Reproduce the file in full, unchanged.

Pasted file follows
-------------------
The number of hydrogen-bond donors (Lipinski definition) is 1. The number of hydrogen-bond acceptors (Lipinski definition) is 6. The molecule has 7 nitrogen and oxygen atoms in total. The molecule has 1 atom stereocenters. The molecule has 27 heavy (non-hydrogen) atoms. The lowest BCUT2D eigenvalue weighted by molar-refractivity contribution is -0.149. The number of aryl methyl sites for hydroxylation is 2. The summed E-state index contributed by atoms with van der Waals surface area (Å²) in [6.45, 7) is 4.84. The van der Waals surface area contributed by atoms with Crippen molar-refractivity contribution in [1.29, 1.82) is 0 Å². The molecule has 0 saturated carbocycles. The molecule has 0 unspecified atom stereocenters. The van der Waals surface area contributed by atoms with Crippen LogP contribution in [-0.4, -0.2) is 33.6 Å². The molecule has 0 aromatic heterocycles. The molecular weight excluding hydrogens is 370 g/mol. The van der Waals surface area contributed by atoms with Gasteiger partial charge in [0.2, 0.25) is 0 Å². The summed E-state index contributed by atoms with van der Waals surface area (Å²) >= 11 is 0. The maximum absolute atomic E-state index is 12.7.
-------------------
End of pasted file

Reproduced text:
The number of hydrogen-bond donors (Lipinski definition) is 1. The number of hydrogen-bond acceptors (Lipinski definition) is 6. The molecule has 7 nitrogen and oxygen atoms in total. The molecule has 1 atom stereocenters. The molecule has 27 heavy (non-hydrogen) atoms. The lowest BCUT2D eigenvalue weighted by molar-refractivity contribution is -0.149. The number of aryl methyl sites for hydroxylation is 2. The summed E-state index contributed by atoms with van der Waals surface area (Å²) in [6.45, 7) is 4.84. The van der Waals surface area contributed by atoms with Crippen molar-refractivity contribution in [1.29, 1.82) is 0 Å². The molecule has 0 saturated carbocycles. The molecule has 0 unspecified atom stereocenters. The van der Waals surface area contributed by atoms with Crippen LogP contribution in [-0.4, -0.2) is 33.6 Å². The molecule has 0 aromatic heterocycles. The molecular weight excluding hydrogens is 370 g/mol. The van der Waals surface area contributed by atoms with Gasteiger partial charge in [0.2, 0.25) is 0 Å². The summed E-state index contributed by atoms with van der Waals surface area (Å²) >= 11 is 0. The maximum absolute atomic E-state index is 12.7.